Celebrity booze culture came under fire from the Government yesterday as a Home Office minister gave the clearest signal yet that tax on alcohol will be raised to curb drinking problems among young people.
Hitting out at “drunken pop stars”, the Home Office, Meg Hillier said: “It’s not something that government or legislation or the police alone can solve; it’s much more of an attitude in society. There are role models repeatedly featured in newspapers and the media for having nights out, pictures of drunken pop stars – I think those individuals need to recognise their fame comes on the back of people of all ages buying their products and they have a young fan base. It’s not a very sensible approach.”
Amy Winehouse was reported to have been on a three-day drink and drugs “bender” before being admitted to hospital last week, while Lily Allen once said that her teenage years were a blur because of alcohol.
Ms Hillier said reducing the availability of cheap alcohol was among the measures being reviewed by the Government. The review is also looking at raising the duty on some alcoholic drinks which experts believe will hit young people harder because of their limited incomes. “I want to hear people’s views about alcohol pricing. We will publish that review in 2008 and it may lead to some changes,” she said.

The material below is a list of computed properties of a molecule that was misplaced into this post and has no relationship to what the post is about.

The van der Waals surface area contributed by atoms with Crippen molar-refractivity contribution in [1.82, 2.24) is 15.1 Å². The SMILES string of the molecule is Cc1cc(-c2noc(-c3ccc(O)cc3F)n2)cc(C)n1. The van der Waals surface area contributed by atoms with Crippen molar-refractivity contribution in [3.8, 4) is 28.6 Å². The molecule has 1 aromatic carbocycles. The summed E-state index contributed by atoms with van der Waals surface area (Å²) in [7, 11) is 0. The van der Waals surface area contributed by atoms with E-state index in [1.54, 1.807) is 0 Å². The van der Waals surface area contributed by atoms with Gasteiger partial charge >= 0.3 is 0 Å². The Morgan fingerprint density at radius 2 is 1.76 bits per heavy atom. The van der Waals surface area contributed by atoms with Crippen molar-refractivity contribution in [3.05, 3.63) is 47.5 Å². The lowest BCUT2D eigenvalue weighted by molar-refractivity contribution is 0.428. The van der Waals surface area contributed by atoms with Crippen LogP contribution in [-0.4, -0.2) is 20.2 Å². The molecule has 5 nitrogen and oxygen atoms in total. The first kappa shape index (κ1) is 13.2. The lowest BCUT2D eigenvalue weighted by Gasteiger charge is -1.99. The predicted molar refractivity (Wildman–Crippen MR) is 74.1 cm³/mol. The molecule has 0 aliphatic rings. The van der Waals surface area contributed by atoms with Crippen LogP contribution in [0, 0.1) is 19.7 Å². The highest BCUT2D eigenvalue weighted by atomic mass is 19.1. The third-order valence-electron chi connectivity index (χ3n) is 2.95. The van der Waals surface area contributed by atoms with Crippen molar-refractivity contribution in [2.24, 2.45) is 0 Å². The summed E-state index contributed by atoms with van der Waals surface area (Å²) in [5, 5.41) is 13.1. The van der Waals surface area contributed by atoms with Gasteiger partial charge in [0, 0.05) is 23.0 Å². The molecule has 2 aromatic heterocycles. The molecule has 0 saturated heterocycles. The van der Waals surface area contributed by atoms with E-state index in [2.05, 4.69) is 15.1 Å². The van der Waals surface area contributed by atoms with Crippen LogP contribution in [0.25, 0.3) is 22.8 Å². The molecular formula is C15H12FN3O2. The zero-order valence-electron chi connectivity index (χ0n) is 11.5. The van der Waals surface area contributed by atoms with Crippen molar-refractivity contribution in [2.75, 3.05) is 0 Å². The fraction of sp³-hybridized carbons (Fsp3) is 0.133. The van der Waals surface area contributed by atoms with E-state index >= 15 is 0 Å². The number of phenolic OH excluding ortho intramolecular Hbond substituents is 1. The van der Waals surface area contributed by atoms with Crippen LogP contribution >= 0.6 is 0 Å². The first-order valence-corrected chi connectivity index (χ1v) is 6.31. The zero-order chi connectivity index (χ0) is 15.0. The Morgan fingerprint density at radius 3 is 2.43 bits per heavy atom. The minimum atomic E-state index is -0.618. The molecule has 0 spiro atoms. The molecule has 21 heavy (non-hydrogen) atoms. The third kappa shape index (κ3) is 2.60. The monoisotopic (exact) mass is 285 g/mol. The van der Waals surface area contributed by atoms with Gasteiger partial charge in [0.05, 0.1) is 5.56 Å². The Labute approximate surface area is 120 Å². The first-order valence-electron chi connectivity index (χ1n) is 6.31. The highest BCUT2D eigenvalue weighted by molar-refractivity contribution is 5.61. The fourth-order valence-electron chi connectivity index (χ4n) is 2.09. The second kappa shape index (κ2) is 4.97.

The Wine & Spirit Trade Association (WTSA) said it was “too simplistic” to cite cheap alcohol as the cause of antisocial behaviour.
The debate was sparked by the killing of father-of-three Garry Newlove, who died of head injuries on Sunday after he confronted a gang outside his home last Friday. Three youths, two aged 15 and one aged 16, appeared in court charged with Mr Newlove’s murder. A fourth, Adam William Swellings, 18, from Crewe, was also charged with his murder yesterday.
After the hearings, the chief constable of Cheshire, Peter Fahy, called for tougher measures to curb drinking among young people, which, he said, had fuelled the violence.